Corrosion generally occurs when metals and water come in contact and oxidation occurs. The Conversation states that surface water tends to be more corrosive than groundwater. There are several causes of corrosion in both surface and groundwater, negative effects resulting from corrosion, and treatment solutions for corrosion control for groundwater.
Causes of Corrosion in Water
There are several specific factors that can contribute to corrosion in groundwater. Old and deteriorating infrastructure is one cause of corrosion. Soil conditions, seasonal temperature changes and de-icing salts used on roadways can also cause corrosion. Dissimilar metals coming into contact with one another, a process known as electrolysis, is yet another cause of this problem. And, according to the Centers for Disease Control and Prevention, water properties can play a role in corrosion as well.
- pH Levels — The more acidic the water is, the more corrosive its properties. Rain water is usually slightly acidic, which can contribute to corrosion in pipes.
- Water Temperature — Hot water raises the rate of oxidation, which can cause corrosion.
- Chemicals — The chemical composition of the water, as well as dissolved mineral content, can affect corrosion. “Aggressive water” (water containing high levels of carbon dioxide) also contributes to corrosion.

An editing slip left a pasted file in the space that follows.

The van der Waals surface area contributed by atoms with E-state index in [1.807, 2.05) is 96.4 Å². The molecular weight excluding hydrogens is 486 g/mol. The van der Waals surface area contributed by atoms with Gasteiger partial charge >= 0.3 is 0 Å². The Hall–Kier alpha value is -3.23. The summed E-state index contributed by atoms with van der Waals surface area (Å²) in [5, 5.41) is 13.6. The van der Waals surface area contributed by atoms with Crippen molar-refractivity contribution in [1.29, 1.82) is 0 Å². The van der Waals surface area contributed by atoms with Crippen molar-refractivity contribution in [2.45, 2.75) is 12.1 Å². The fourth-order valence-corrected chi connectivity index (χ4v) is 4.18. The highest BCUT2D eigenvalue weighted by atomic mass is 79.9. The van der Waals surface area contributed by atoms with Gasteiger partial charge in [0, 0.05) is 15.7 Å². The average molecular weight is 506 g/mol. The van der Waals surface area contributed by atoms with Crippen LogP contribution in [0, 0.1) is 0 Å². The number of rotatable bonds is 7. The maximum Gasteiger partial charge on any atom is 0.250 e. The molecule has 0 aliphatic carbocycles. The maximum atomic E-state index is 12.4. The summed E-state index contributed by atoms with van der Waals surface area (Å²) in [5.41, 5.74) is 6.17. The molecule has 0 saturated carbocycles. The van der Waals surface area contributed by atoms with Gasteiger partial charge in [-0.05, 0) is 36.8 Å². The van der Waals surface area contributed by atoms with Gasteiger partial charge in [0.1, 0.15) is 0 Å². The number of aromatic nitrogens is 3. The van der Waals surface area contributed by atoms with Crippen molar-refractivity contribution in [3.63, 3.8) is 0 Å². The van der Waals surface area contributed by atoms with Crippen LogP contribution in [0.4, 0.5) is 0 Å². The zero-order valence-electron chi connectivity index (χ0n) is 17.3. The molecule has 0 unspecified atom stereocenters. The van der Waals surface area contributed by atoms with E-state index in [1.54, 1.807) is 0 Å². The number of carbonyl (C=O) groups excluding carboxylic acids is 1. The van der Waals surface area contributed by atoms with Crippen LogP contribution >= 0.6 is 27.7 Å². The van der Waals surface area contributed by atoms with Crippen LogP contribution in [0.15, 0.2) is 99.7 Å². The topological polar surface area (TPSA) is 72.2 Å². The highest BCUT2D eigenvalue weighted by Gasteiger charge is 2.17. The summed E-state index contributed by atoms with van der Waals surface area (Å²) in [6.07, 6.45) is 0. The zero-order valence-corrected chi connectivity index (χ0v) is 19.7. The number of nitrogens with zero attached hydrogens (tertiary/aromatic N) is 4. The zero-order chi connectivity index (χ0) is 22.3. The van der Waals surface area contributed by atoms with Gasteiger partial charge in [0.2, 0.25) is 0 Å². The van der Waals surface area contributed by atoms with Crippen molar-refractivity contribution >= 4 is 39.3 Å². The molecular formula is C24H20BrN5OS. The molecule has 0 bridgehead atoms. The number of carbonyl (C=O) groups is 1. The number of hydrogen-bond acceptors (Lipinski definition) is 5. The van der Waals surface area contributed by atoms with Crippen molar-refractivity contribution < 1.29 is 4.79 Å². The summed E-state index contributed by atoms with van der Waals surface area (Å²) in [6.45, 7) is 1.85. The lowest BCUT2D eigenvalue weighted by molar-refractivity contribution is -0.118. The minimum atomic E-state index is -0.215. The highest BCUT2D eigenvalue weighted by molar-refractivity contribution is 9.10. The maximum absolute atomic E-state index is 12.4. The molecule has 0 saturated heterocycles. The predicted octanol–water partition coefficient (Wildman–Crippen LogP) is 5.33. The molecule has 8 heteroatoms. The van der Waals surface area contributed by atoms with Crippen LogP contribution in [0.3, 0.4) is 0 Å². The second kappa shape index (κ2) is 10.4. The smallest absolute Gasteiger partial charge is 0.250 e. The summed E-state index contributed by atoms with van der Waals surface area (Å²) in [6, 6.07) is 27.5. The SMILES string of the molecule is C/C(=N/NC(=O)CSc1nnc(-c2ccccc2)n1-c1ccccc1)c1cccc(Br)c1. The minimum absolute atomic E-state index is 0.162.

Effects of Corrosion in Water Supplies
Corrosion control for groundwater should be implemented to prevent extensive damage due to the potential negative health consequences. Texas A&M AgriLife Extension describes a variety of health issues corrosion can contribute to. Copper and lead are particularly harmful when leached into the water supply. Specific health issues caused by corrosion can include gastrointestinal problems, liver and kidney damage, high blood pressure, and even mental developmental difficulties in children.
Treatment Options for Corrosion
Several steps need to be followed to make sure the best program is implemented to treat corrosion. Our municipal and industrial water treatment plans utilize a variety of methods to diagnose corrosion and evaluate the reasons why corrosion has occurred. Some techniques utilized in the corrosion control process may include redesigning the plumbing system, adding corrosion inhibitors and making water quality modifications. We may also use cathodic protection and a variety of coatings and linings.
Corrosion control for groundwater can be effectively managed and maintained with the right treatment. The consultants at AOS Treatment Solutions can provide on-site testing with state-of-the-art equipment and expertise to determine the best treatment plan to inhibit corrosion in a cost-efficient and environmentally safe manner.
Contact AOS Treatment Solutions for more information regarding corrosion control for groundwater.